As the green carpet award were held three weeks ago in La Scala in Milan to close the fashion week, let’s look back and learn more about sustainable fashion.
First, this event -the green carpet award- is brand new, since its first edition was held in 2017! It was partly organized by the founder of Eco-Age (Eco-Age is a specialist in sustainability and communications consultancy), Livia Fifth, to encourage and internationally recognize sustainable fashion. She benefited from the help of many well-known high-fashion houses, such as Valentino, Prada or Gucci, who were really committed to this event and disclosed their emerging green labels to raise awareness about sustainable fashion. It also aims at rehabilitating ancestral craftmanship, such as cobblery, which Italia is full of.
In a nutshell, one could say that beyond giving award, the goal really is to point fashion in the right path and initiate a real transition. To understand better the values and traditional approach this Green Carpet Award is about, let’s look closer to three of the winners of this year: The cobblers of Ferragamo for the art of craftsmanship award; Suzy Menkes (International Editor for 21 international editions of Vogue online) for the visionary award; and Donatella Versace (artistic director for the Versace house) for the CNMI (Camera Nazionale della Moda Italiana, ie National Chamber of Italian Fashion) in recognition for sustainability award.
The cobblers of Ferragamo
Ferragamo’s history can easily be compared to a fairy tale: Salvatore Ferragamo, the founder of the house; studied shoemaking in Naples before emigrating to the US in 1914. He quickly become a shoemaker for the hollywoodian stars, such as Marylin Monroe. His strength relies in his pioneering designs (for instance the “cage heel” shoes) and the amazing comfort of the shoes, considering he studied anatomy at the university of southern California to achieve it. Then, after making his success in America, he came back to Italy in 1927, settling in Florence and opening his first workshop. Ferragamo even expanded his operation during the 1950s to a workforce of around 700 expert artisans that produced 350 pairs of handmade shoes a day.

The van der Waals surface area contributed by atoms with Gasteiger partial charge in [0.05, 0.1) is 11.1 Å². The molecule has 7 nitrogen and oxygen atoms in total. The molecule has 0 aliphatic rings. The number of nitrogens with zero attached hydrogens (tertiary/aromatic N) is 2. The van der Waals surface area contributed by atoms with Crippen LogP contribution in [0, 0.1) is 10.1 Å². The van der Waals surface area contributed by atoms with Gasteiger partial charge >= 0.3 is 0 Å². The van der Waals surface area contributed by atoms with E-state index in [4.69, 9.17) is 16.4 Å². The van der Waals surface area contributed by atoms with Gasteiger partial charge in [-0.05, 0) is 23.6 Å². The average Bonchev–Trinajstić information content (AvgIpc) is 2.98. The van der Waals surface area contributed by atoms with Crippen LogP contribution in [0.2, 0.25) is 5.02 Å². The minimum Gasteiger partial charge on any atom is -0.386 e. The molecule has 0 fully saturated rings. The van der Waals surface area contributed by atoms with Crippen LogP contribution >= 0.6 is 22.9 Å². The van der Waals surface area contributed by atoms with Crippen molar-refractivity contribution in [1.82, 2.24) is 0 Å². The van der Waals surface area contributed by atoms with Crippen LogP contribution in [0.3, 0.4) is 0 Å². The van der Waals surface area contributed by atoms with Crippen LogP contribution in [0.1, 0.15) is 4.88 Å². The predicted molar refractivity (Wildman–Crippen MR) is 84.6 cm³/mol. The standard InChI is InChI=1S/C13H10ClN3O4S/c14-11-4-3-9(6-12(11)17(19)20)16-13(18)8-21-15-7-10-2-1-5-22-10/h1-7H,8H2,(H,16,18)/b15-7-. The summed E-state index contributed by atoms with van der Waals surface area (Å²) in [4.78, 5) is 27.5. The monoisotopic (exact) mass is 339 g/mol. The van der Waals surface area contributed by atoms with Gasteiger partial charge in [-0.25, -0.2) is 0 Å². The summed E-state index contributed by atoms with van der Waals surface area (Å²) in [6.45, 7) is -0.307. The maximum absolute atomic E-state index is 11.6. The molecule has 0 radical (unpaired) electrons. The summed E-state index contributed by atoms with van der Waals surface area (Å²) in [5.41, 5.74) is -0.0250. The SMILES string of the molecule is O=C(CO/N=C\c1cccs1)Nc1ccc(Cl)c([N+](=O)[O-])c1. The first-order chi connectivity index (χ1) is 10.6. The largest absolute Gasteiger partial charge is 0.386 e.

Today, the House really hold on to its history and this special craftsmanship and skills. Their cobbler’s (and affiliates, since Ferragamo work in close collaboration with other workshops of high trained and skilled cobblers) won this year green carpet award for the art of craftsmanship, and one can see why since it takes hours to craft a pair of shoes. Nowadays, Ferragamo of course relies on machines but the house kept craftsmanship at the heart of their design process. By protecting this art and helping the transmission of skills between generations, they really commit themselves to sustainable fashion because they see it as a long process, something that’s going to and should last and can always be improved. Hence the creation of their sustainability department, as you can see in the video: the house always tries to be more and more sustainable, which goes through the cobblers and their skills but also the use of innovative raw materials or a cleaner production line.